Which brings me to why I love this book most of all. The book is, fundamentally, from beginning to end, a love story. Harriet has gathered all the clues, but she is unable to unravel the cause for the disturbances. The simple reason is, of course, that as an advertised “Lord Peter Wimsey book”, Sayers had to make him solve the mystery. But she created another plausible reason for the reader: as Peter puts it, “something got between you and the facts,” and that “thing” is Harriet’s ambivalence about him.

Lord Peter Wimsey, Sayers’ creation since
Whose Body?, is the second son of a Duke, with wealth, intelligence, quick wit and time on his hands, who takes up detection as a hobby. Slim, blond, grey-eyed and monocled, he embodies the debonair entre-guerres bachelor portrayed by the likes of Fred Astaire. Over fifteen years, Sayers imbued him with life, breadth, fears and even a self-deprecating ambition. In Strong Poison he saves Harriet Vane from the gallows: she is wrongly accused in the murder of her live-in lover. Peter falls in love with her and proposes to her. Appalled, she turns him down, and for the next five years, with a certain regularity, Peter proposes again and again, only to be met by rebuke. But as Gaudy Night chronicles, both Harriet and Peter change as the refusals pile up.

Harriet grows from a dismal self-loathing to someone confident in her intellect and self-worth, while Peter realizes the selfishness of his proposals and slowly strips away the artifice in his dealings with Harriet. By the time we see them together for the first time in
Gaudy Night, their relationship has moved from wariness to a level of trust. Harriet relies on Peter’s consistency and intelligence, and Peter on her down-to-earth honesty. Peter’s visit at the beginning of the novel is brief. He disappears from the scene, although not from Harriet’s mind, until well nigh three fifths of the way through. And when he reappears, Sayers grants us a most remarkable moment in detective fiction. She spends almost two chapters, some 25 pages, describing a respite, a “holiday” they take on Oxford’s rivers. In those crucial 25 pages we witness a sea-change of emotions, minutely described, breathtaking in their effect. This holiday is the fulcrum of the novel—the point where all stands still and where everything is held in balance. It is also one of the most beautiful pieces of romantic writing I have read in some 35+ years of reading novels.

Peter disappears again, retaking the scene briefly here and there (though now at more frequent intervals) until we reach the necessary gathering of the suspects and unraveling of all the clues. But while the mystery marches on to its climactic conclusion, Sayers never lets go of the reins. She lays bare the status of women, the writer’s lot, the mores of Oxford. And most important of all, she tells the love story, all the way through. As readers, we require a reckoning, and holding nothing back as a writer, Sayers supplies it.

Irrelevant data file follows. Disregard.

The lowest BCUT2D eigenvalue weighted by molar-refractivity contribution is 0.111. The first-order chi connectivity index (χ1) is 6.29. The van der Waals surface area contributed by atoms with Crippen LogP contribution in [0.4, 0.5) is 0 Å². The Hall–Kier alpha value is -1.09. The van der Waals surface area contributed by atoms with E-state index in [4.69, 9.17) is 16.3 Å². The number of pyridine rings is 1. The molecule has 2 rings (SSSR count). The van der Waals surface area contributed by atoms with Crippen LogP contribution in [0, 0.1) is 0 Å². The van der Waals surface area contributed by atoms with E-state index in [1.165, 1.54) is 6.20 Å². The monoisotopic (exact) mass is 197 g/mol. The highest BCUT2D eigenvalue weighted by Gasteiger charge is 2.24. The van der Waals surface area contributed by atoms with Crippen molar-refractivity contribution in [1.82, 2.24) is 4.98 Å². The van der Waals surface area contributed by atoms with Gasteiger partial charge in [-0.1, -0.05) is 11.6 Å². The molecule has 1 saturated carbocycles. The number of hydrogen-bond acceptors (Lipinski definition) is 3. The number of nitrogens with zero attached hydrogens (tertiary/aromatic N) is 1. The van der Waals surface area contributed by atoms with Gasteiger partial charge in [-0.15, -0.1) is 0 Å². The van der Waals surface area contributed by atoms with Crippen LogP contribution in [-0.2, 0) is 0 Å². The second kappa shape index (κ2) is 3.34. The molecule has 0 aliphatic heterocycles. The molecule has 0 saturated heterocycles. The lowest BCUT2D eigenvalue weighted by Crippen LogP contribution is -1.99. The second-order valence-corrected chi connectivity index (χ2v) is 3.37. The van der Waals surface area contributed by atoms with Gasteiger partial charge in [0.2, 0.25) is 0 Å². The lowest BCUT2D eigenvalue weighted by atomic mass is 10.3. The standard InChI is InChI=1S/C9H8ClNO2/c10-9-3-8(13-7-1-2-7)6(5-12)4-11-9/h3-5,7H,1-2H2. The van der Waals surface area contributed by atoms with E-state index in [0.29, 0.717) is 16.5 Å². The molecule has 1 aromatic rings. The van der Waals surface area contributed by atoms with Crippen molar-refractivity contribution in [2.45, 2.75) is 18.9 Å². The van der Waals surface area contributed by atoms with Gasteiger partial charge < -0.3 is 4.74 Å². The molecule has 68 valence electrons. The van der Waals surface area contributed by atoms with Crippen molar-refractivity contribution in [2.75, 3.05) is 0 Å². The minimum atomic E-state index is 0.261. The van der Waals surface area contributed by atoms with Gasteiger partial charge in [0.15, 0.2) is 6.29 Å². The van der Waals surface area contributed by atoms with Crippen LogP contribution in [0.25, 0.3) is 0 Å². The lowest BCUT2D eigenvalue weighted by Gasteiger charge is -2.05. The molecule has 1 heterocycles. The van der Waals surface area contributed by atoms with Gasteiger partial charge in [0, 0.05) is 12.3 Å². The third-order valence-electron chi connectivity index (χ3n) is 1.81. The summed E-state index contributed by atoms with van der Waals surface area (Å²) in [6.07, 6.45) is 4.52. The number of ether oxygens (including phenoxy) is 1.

All the books I return to are, at their center, love stories. From Elizabeth Bennett sparring with Fitzwilliam Darcy, to Kim’s devotion to the lama and the lama’s to Kim, love is the emotion that rivets me to the book. Engaging the heart jump-starts the mind. I read more carefully, pleasure infusing the effort because as the pages turn, I am rewarded emotionally as well as intellectually. I am also given the truest measure of the author. To evoke that kind of emotion, in all its complexities, and make it honest, the author must give something of him or herself—a piece cut to the bone. I am always honored by the trust that is given to me, as reader, and in the author’s generosity—a generosity found in the best books and the best stories on my shelves.

All quotations are from
Gaudy Night by Dorothy L. Sayers; copyright © 1936 by Dorothy Leigh Sayers Fleming; copyright renewed © 1964 by Anthony Fleming; HarperPaperbacks edition, 1995.



A.C.E. Bauer has been telling and writing stories since childhood. She took a short break to write dreadful poetry in college, and then a longer one while she worked as an attorney, writing legal briefs and telling stories about her clients. She has returned to fiction, and now writes children's books and short stories for all ages. She was a finalist for the Tassy Walden Award: New Voices in Children's Literature in both 2001 and 2002.

One of her stories has appeared in Ladybug magazine, and a middle-grade, magical-realism novel is scheduled for publication in autumn 2007. Born and raised in Montreal, she spends most of the year in New England with her family, and much of the summer on a lake in Quebec.

In the Rabbit Hole began in December 2005
Breathing water and pine
"It's just a children's book"
Reconciling to the Impossible
Write to A.C.E. Bauer at
acebauer at gmail dot com

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"A love story" copyright © March 2006 by A.C.E. Bauer.
This essay appears here with thanks to A.C.E. Bauer, whose payment was less than a brass razoo.
This is part of a series of invited pieces by people I find deliciously inspiring, always a hoot, and who write like a bletted medlar tastes. A.T.